“the concept of…”integration”…is a broad one. It is not confined to the mere ability to find a job or to sustain life while living in the other country. It is not appropriate to treat the statutory language as subject to some gloss and it will usually be sufficient for a court or tribunal simply to direct itself in the terms that Parliament has chosen to use.”

“The idea of “integration” calls for a broad evaluative judgment to be made as to whether the individual will be enough of an insider in terms of understanding how life in the society in that other country is carried on and a capacity to participate in it, so as to have a reasonable opportunity to be accepted there, to be able to operate on a day-to-day basis in that society and to build up within a reasonable time a variety of human relationships to give substance to the individual’s private or family life.

“The question is whether there would be ” very significant obstacles” to his reintegration in Mauritius…The other limb of the test, ” very significant obstacles”, erects a self-evidently elevated threshold, such that mere hardship, mere difficulty, mere hurdles and mere upheaval or inconvenience, even where multiplied, will generally be insufficient in this context. The philosophy and reasoning, with appropriate adjustments, of this Tribunal in its exposition of the sister test “unduly harsh” in MK (Sierra Leone) [2015] UKUT 223 at [46] apply…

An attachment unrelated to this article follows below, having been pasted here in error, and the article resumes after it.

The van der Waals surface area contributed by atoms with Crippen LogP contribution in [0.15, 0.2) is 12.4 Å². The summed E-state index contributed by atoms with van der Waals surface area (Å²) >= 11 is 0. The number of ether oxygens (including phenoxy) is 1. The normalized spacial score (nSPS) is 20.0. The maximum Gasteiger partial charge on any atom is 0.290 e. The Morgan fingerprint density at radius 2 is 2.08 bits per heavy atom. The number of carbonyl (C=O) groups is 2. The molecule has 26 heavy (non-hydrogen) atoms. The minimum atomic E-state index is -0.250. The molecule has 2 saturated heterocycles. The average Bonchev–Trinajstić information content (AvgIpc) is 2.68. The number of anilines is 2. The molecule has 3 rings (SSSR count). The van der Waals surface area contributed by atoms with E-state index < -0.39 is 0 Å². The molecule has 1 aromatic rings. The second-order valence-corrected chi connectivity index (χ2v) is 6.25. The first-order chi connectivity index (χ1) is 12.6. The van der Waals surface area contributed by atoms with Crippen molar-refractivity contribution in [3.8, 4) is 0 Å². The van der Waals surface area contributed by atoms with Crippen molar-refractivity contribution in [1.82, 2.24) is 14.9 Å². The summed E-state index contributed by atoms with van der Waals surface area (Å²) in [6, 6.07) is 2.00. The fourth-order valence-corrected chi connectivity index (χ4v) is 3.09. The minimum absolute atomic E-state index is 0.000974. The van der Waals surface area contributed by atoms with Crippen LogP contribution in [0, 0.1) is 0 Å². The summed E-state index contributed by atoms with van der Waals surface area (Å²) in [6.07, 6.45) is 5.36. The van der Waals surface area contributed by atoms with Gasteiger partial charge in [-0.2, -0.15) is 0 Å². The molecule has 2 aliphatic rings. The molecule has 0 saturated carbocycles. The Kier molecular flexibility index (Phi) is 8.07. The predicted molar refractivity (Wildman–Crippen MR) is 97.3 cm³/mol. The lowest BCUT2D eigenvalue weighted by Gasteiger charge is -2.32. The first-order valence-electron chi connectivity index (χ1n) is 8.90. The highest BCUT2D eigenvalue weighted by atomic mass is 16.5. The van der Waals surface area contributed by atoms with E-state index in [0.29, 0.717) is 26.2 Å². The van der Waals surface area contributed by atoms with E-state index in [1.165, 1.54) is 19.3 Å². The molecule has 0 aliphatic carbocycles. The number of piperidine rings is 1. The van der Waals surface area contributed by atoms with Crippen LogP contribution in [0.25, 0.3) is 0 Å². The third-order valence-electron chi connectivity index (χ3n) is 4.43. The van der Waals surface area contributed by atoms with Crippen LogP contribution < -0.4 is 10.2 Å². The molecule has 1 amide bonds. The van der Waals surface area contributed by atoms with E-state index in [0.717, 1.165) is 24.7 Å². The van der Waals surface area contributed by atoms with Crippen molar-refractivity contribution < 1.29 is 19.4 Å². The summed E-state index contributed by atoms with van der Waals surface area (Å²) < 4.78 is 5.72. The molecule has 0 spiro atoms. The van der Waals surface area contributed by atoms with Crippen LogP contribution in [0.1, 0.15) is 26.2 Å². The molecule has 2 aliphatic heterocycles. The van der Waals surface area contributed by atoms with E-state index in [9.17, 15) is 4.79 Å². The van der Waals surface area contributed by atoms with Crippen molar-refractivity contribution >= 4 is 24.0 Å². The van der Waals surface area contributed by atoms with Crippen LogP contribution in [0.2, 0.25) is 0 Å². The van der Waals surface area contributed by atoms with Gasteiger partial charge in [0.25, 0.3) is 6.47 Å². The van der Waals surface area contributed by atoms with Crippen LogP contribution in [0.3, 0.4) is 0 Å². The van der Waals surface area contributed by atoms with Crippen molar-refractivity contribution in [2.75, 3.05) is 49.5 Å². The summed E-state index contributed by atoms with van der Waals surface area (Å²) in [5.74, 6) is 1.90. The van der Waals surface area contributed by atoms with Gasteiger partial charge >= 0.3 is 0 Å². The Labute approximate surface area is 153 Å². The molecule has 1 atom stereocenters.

“The finding that Mr Treebhawon’s case does not satisfy the test…If required to leave the United Kingdom, his future will lie in the country of his birth where he has spent most of his life (33 of his 46 years). He is an educated, evidently intelligent man with a command of all of the languages commonly used in Mauritius. He is plainly familiar with the culture of the country. There is no apparent reason why he will be unable to renew certain relationships and friendships and develop others. He has overcome ill health and is now fit for work, albeit we accept that finding employment will not be easy. He has maintained some contact with his mother and sister and we refer to our finding above that, as a matter of probability, he and his children will return to the mother’s home where they lived previously. In sum, the “very significant obstacles” test is not satisfied by some measure.

“I have to say that I do not find that a very useful gloss on the words of the rule. It is fair enough to observe that the words “very significant” connote an “elevated” threshold, and I have no difficulty with the observation that the test will not be met by “mere inconvenience or upheaval”. But I am not sure that saying that “mere” hardship or difficulty or hurdles, even if multiplied, will not “generally” suffice adds anything of substance. The task of the Secretary of State, or the Tribunal, in any given case is simply to assess the obstacles to integration relied on, whether characterised as hardship or difficulty or anything else, and to decide whether they regard them as “very significant”…